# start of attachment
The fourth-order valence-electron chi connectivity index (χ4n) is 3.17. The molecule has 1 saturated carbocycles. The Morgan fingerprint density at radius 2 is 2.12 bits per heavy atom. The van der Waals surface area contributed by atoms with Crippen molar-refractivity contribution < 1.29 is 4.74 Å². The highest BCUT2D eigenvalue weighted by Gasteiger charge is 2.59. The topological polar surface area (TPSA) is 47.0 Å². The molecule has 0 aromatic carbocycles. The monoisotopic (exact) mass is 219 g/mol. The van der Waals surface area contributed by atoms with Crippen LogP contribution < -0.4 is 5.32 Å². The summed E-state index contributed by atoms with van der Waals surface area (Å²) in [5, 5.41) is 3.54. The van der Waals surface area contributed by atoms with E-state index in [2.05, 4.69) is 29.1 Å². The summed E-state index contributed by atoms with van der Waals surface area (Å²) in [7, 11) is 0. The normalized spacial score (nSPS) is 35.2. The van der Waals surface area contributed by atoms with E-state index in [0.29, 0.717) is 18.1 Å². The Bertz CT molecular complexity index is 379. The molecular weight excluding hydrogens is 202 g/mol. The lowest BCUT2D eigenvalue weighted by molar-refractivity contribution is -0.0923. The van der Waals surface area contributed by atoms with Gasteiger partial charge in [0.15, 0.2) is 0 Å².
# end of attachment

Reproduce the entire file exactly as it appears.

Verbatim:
The fourth-order valence-electron chi connectivity index (χ4n) is 3.17. The molecule has 1 saturated carbocycles. The Morgan fingerprint density at radius 2 is 2.12 bits per heavy atom. The van der Waals surface area contributed by atoms with Crippen molar-refractivity contribution < 1.29 is 4.74 Å². The highest BCUT2D eigenvalue weighted by Gasteiger charge is 2.59. The topological polar surface area (TPSA) is 47.0 Å². The molecule has 0 aromatic carbocycles. The monoisotopic (exact) mass is 219 g/mol. The van der Waals surface area contributed by atoms with Crippen LogP contribution < -0.4 is 5.32 Å². The summed E-state index contributed by atoms with van der Waals surface area (Å²) in [5, 5.41) is 3.54. The van der Waals surface area contributed by atoms with E-state index in [2.05, 4.69) is 29.1 Å². The summed E-state index contributed by atoms with van der Waals surface area (Å²) in [7, 11) is 0. The normalized spacial score (nSPS) is 35.2. The van der Waals surface area contributed by atoms with E-state index in [0.29, 0.717) is 18.1 Å². The Bertz CT molecular complexity index is 379. The molecular weight excluding hydrogens is 202 g/mol. The lowest BCUT2D eigenvalue weighted by molar-refractivity contribution is -0.0923. The van der Waals surface area contributed by atoms with Gasteiger partial charge in [0.15, 0.2) is 0 Å².